There is a revolution taking place in the automotive industry that will affect nearly every car owner, driver and passenger. It is the introduction of connected cars and the promise of enhanced safety and convenience.
With that promise comes massive security and privacy risk. After all, cars will be operated by highly intelligent computing devices that can be accessed remotely. Driver override will be built-in, but malicious tampering is possible. And in this case, there is absolutely no margin for error.
Having connected cars is fantastic and is the way the industry and society have been progressing, but not without questioning the concept and not without the assurance that the system cannot be compromised. It is critical that we ensure customers that a hacker cannot take over operation of the vehicle. And so far, it has been proven that this is possible today.
The benefits can go from having metrics about your driving style to preventing an accident. For example, a connected car can know the best route and where gas stations or restaurants are located. Although you could have these tools on other devices, the real value comes from optimizing fuel consumption and providing the best advice on how to drive safely and even taking control (with the right parameters in place), if necessary. A connected car is, or can be, intelligent, autonomous and smart.
The safety benefits of connected cars are very clear. A driver can be located in a dangerous situation, the car can be traced if stolen and the vehicle could potentially be locked if the driver is not the approved one. On the other hand, we need to understand that we are talking about identity management, authenticity and accountability. We need to understand that data can potentially be used against us if we do something wrong while driving.
As a potential user of a connected car, I would first ask what is really at stake. I would think about all the “what if” scenarios so I could fully understand the different roles the car will play in terms of advice, taking control, providing information and collecting information. Let me emphasize the importance of not only being a driving aid (which is at the core of a connected car), but that it also collects and potentially shares information about driving behaviors. I would try to clearly understand all aspects of privacy when purchasing a car that will “learn” a great amount of information about me.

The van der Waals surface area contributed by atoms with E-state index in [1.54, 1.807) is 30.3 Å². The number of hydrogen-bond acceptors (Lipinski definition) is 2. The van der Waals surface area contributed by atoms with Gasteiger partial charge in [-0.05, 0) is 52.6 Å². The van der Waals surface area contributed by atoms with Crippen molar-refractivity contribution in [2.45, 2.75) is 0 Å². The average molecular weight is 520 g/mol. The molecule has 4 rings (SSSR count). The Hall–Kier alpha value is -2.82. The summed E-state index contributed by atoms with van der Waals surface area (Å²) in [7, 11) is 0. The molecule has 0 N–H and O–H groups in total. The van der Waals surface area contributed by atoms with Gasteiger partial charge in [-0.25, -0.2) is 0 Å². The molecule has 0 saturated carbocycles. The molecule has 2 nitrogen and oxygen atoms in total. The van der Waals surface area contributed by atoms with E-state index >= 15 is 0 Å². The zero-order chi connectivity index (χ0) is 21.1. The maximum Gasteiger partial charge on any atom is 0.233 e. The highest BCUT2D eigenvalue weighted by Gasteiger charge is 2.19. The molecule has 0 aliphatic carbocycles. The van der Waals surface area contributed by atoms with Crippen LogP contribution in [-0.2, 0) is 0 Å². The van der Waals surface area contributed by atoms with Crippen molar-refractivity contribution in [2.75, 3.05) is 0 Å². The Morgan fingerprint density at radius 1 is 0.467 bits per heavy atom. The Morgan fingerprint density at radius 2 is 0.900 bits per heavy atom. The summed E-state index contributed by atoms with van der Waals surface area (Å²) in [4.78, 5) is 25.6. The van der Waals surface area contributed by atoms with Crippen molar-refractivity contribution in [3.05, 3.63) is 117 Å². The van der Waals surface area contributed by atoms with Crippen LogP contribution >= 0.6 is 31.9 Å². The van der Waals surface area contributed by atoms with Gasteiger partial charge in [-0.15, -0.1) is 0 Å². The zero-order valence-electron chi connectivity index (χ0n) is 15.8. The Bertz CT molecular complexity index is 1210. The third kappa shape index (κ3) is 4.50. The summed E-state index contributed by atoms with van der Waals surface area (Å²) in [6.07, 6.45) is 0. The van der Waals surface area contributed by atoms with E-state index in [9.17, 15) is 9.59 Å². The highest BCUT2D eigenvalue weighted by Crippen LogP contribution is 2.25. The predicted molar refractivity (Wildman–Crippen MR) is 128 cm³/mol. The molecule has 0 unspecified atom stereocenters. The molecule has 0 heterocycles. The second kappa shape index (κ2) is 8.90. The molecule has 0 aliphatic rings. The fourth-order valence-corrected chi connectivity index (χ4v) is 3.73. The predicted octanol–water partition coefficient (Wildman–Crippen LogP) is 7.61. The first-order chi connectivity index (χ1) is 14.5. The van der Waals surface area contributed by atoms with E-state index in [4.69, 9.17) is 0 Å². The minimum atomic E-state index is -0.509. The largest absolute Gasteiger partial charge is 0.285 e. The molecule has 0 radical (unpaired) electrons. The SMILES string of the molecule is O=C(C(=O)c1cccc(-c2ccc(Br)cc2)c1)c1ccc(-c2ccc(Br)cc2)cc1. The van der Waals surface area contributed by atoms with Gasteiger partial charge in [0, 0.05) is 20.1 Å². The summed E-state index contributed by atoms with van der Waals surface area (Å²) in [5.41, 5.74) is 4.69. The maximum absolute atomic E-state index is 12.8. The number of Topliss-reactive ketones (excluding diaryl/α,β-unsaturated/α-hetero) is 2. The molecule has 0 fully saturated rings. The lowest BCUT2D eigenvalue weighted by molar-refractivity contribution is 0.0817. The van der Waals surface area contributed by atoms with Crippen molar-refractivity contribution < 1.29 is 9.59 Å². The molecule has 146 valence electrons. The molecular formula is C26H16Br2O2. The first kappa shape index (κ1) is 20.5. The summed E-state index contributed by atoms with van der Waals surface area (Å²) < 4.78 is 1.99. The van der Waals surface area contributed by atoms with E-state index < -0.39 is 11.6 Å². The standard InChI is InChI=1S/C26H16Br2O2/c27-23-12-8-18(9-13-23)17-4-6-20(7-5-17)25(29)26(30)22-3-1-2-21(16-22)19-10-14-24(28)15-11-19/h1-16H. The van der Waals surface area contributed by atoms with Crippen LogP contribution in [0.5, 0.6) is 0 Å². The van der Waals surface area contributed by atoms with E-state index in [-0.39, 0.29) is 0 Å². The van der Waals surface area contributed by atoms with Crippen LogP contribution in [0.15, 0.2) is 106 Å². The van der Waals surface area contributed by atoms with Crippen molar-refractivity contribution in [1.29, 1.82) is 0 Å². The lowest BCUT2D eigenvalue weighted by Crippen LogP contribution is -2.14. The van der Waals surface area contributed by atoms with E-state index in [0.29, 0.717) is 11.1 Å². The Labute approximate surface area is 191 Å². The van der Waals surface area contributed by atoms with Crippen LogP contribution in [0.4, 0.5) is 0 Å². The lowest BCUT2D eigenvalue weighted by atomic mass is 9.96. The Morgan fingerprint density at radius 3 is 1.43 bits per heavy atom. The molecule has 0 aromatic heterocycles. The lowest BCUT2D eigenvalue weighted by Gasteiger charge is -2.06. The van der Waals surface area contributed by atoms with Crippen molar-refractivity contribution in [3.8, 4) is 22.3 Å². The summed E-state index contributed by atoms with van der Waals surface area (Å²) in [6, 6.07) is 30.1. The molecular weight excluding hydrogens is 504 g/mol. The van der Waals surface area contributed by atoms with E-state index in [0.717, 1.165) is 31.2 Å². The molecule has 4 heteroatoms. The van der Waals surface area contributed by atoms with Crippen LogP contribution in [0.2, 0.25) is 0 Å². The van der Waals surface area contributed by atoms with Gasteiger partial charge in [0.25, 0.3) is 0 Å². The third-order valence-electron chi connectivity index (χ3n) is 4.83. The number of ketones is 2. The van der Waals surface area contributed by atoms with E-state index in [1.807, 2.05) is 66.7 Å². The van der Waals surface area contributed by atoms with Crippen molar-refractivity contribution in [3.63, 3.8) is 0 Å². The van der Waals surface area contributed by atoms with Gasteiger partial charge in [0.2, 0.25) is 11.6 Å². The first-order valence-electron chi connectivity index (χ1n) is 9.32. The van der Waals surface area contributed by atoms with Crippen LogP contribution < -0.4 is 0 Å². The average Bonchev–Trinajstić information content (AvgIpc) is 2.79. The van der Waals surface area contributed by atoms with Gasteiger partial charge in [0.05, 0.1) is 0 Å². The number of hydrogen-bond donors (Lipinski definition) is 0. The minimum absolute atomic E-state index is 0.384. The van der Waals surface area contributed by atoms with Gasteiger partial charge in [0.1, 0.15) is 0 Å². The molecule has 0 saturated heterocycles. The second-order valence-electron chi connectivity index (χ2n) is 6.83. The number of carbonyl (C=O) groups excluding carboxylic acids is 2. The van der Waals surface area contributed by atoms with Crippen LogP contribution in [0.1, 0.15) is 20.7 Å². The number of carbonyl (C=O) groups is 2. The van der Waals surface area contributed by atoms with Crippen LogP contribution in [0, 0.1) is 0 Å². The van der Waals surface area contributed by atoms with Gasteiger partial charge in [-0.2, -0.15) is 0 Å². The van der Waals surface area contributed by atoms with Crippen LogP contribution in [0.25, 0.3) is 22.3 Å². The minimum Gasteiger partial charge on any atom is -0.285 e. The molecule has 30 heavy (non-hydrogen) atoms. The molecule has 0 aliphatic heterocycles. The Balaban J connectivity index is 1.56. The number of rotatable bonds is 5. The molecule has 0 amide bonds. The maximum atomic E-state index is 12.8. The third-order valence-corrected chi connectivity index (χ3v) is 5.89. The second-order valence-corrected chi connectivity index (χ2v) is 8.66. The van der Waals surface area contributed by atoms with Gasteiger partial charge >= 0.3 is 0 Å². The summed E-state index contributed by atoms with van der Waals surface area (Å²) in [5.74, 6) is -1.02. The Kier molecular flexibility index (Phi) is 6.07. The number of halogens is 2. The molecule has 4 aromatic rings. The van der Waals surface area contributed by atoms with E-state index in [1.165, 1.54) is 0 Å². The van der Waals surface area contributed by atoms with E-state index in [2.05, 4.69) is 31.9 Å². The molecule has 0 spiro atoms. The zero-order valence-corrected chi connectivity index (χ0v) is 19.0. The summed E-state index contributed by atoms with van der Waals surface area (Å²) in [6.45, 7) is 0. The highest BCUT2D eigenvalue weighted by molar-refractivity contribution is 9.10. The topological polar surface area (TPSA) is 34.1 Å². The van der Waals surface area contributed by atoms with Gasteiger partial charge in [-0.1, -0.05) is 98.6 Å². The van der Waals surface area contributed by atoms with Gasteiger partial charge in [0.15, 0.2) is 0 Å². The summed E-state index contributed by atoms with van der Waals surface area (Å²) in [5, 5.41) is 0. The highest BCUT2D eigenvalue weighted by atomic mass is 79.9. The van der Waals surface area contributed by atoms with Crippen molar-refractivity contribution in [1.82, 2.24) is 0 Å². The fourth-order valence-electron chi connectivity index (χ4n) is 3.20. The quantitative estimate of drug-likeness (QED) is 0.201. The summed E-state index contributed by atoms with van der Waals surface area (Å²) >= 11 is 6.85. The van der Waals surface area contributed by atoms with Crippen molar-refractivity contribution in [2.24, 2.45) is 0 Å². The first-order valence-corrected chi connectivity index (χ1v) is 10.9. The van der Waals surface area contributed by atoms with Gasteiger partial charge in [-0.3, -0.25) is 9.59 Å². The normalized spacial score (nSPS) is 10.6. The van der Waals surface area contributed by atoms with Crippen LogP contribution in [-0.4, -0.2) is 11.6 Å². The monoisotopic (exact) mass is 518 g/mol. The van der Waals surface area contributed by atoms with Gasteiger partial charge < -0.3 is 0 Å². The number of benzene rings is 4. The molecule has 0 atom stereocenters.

Protecting user information is critical, both technical and legal. In terms of technical protection, vendors need to ensure that the system is robust and solid, that it has been hardened and that it is impossible to access it from places other than the “guaranteed” ones. If we consider a system that cannot be accessed remotely and does not allow a third party to take control of the car, that would make the vehicle less connected—which is something that we do not want. Thus, we have to ensure that the proper communication channels have been established. For this, vendors must be certain that the technology they deploy is safe and bug-free. On the legal side, a driver will have to agree with the collection and sharing of personal information. That is something that can fundamentally change and challenge our approach to driving.
It has been proven that hackers can take control of some models of electric cars. Remember, there’s a computer inside the car, standard protocols to connect to the Internet and operating systems that might have some flaws. Millions of cars provide a good customer base for the bad guys to try. And, while that may not make the bad guys money, it will certainly be something governments must monitor since a terrorist attack on thousands of vehicles would have a massive impact on society.
As with previous advances in technology, our prediction is that the market for connected cars will expand and change very rapidly. As a society, we will have to look at the legal ramifications and accept the sharing of data. If we accept that, we accept things such as the car taking control in heavy traffic. Sometimes we are pushed by technology that we do not really understand, but that is nice for us to use. We believe that focusing only on the benefits is short-sighted and we always appreciate the risk assessment approach—understanding what is at stake and if the benefits outweigh the risks or not.
Integrity is key in every security program, and even more so with connected cars. Making sure that the information is correct, and that it has not been altered by a third party is critical to success. A connected car, and the way it collects and correlates information, will be transparent for the user, much like a black box on a plane. Integrity is fundamental so that we know that data is the original and reliable. This is one of the key aspects of the validity of the information of a connected car.
Security strategist and evangelist, Dell Software
ISACA International Vice President